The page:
I inspected the tintype more closely and found that the back drop was exactly that. The scene was painted on either canvas or board and stuck up against the wall. That will make it a lot easier to duplicate. I won't have to stand on my head inside the box, with a three haired paintbursh to paint it. Yay Me!
I worked on the canvas trunk yesterday. Here you see it with the straps and handles in place. I did look up the Racing Form newspaper and it has been in publication since 1894. So I can use it somewhere in the scene if I so decide. I went with Rocky Mountain News for the inside of the trunk. I thought that the building looks like something out west, not back east.
Among other useless information, I went back and looked at the website about the history of coat hangers again to refresh my memory. It was invented by a guy named Parkhouse in 1903. He didn't get a red cent from it. The company that he worked for got the patent and claimed the fame. So if you decide to do something with a closet, no coat hangers before 1904. That's when it was patented and the wire company that he worked for started producing them. An extra bit of info, they must have gotten popular quickly. by 1906 there were 189 different patents for garment hangers!
Back to the subject at hand. Here's the trunk in it's finished state. I happened to have a trunk lock that I had been hoarding. I didn't have any nail heads. That is not unusual. I don't use them. Again, it is one of those lazy things that I do. I use Tulip dimensional fabric paint straight out of the bottle in antique gold. The tip of the bottle is super fine. It is much easier to squeeze out a tiny drop of that than it is to hammer in one of those tiny nails that always end up flying across the room, never to be found again unless your husband steps on it with his bare feet.......I have learned a few new words when nails, pins or needles have been found this way.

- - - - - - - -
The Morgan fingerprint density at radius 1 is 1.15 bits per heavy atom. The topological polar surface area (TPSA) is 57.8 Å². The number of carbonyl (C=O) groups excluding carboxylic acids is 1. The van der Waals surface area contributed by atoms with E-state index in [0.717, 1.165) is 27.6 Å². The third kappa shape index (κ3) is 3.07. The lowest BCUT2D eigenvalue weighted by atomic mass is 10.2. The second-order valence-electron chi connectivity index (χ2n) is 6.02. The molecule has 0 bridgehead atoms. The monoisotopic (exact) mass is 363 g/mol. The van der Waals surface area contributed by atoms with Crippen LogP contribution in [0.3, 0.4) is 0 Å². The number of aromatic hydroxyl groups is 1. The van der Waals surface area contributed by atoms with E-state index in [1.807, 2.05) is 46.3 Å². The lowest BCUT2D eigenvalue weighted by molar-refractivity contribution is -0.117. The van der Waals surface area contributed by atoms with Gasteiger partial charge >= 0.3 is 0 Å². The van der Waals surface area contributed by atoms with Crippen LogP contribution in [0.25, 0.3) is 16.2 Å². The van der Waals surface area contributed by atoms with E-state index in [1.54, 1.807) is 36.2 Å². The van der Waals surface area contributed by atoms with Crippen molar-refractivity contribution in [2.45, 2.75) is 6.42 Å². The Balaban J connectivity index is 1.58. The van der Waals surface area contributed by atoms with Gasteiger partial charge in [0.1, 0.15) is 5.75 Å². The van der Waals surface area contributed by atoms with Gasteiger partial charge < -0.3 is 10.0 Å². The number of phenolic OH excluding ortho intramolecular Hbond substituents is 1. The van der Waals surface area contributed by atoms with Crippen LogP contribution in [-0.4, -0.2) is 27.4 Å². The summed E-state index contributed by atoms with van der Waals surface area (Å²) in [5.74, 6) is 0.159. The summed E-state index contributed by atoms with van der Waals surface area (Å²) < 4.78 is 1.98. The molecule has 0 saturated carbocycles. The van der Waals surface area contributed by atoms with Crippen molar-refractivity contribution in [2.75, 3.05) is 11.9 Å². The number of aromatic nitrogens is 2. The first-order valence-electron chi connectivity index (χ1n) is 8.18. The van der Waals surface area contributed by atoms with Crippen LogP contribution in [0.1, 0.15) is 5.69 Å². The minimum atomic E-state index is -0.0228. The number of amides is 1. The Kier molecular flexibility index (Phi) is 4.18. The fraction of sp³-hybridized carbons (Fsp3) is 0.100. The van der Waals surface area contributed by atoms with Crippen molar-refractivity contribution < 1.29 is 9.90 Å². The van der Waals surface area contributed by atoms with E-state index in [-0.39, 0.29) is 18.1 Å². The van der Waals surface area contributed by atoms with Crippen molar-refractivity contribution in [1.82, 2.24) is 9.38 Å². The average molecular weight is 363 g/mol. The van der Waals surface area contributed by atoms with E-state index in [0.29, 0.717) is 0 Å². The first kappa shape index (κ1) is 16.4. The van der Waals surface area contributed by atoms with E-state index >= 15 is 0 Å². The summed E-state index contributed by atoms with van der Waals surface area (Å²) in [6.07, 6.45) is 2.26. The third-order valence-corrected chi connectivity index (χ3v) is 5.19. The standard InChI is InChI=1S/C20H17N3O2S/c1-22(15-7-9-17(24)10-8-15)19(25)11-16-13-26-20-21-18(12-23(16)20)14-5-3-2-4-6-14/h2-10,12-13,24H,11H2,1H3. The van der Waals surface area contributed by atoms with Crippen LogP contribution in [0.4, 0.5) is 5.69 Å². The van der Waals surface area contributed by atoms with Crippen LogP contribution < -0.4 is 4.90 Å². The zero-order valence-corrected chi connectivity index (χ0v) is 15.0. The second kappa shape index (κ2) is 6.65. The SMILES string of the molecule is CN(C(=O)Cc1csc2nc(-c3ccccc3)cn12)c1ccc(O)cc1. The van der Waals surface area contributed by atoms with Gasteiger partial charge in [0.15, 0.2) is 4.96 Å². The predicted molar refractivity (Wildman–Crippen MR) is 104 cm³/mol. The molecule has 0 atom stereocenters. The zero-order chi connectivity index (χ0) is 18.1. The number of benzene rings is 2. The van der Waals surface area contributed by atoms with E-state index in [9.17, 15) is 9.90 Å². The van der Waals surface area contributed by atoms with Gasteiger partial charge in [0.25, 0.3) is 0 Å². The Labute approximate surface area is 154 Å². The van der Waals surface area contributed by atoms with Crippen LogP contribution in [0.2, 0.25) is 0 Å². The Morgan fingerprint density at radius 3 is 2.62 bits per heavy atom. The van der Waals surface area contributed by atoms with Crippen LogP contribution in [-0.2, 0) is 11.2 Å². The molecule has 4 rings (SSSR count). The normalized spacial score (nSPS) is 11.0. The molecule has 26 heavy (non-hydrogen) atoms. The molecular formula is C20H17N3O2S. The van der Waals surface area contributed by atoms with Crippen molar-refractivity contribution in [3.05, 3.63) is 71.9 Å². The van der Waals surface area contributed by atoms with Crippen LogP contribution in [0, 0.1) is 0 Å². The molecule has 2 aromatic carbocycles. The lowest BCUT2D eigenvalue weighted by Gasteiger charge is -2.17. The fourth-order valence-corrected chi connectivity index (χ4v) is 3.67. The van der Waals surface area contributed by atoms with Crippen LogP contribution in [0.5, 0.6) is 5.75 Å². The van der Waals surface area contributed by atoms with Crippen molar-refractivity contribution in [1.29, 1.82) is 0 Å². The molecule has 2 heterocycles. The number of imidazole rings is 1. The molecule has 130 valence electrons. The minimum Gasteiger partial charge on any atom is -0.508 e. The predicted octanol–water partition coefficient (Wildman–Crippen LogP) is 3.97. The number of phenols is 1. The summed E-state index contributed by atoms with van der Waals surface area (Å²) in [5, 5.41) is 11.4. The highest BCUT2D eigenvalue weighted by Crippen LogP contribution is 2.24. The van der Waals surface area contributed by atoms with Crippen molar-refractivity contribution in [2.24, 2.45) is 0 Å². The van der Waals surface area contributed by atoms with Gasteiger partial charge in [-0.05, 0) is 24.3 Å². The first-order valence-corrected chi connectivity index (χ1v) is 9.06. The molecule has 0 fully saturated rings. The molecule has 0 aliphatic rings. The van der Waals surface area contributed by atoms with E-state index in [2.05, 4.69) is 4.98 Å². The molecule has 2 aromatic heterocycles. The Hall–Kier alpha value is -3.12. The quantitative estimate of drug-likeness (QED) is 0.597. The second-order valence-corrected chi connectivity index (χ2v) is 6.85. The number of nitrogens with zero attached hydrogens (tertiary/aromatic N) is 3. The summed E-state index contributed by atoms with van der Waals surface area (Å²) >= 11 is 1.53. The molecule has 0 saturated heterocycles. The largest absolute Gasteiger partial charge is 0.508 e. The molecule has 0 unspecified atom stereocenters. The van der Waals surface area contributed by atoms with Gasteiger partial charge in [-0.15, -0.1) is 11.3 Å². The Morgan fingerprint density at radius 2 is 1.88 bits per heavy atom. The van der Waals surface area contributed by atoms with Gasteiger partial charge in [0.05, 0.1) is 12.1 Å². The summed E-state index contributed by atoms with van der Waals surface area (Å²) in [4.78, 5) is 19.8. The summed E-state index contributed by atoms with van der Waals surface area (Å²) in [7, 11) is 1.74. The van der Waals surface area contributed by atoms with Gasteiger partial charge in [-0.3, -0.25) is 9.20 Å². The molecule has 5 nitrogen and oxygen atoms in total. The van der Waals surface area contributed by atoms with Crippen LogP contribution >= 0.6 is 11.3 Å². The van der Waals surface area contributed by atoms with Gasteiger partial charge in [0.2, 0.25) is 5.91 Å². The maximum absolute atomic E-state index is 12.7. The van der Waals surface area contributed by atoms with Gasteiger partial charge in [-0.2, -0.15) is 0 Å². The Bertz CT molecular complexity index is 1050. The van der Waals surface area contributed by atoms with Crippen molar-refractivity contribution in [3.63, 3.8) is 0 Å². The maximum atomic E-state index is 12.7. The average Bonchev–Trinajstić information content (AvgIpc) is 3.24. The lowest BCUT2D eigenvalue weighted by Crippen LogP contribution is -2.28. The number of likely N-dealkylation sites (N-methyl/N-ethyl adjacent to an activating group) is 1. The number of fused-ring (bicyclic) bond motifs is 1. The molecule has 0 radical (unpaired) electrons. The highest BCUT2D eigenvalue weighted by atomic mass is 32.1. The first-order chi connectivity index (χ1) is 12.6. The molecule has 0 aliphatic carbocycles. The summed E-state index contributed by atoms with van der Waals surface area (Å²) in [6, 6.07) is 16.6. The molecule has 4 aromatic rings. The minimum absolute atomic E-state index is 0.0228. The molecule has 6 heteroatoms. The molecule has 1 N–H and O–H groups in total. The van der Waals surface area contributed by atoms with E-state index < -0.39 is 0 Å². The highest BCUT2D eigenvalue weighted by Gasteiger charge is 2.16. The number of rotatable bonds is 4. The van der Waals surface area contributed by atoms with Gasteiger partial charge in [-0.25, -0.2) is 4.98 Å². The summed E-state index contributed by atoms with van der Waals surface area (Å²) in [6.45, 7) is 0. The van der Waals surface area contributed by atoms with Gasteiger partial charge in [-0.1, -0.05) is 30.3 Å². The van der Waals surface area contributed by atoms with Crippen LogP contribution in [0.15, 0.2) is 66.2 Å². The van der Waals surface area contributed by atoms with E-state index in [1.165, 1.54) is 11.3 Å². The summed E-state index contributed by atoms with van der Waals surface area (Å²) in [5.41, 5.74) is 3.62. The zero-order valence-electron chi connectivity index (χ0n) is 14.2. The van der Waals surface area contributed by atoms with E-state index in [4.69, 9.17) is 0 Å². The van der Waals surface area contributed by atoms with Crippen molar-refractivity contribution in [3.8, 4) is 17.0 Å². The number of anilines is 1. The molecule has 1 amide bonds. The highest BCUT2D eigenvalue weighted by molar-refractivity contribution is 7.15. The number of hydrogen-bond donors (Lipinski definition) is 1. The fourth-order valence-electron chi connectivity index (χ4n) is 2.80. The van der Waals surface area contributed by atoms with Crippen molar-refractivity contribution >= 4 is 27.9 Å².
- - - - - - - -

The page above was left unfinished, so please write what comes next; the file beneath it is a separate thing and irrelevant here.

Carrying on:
I plan to use this in one of the windows as a display of shirts and ties.
While I was on line, I looked at tintype cameras. That is going to be pretty simple to duplicate. Some of them were simply an oblong box with a lens on one end and a knob on the side.
The camera that I have is a cheapo metal one and looks more like a 30s or 40s era one. It has this silly birdy on the top on a stick......Watch the birdy? He's goin' down!
I don't think that I'm going to use the lady portrait unless I call her some one's long lost aunt or something like that. She is quite obviously from way earlier than the men. Pretty frame, but not the right time period.
A friend sent me the directions off of a roll of the flooring veneer that I used. Next time I will be able to do it right. It helps to have directions. I kind of like the way that some of the edges appear to be coming up a bit. I have seen floors like that in a lot of old buildings. I doubt if anyone is going to be inspecting the floor to closely anyway. There will be lots of other stuff to look at.
See you tomorrow.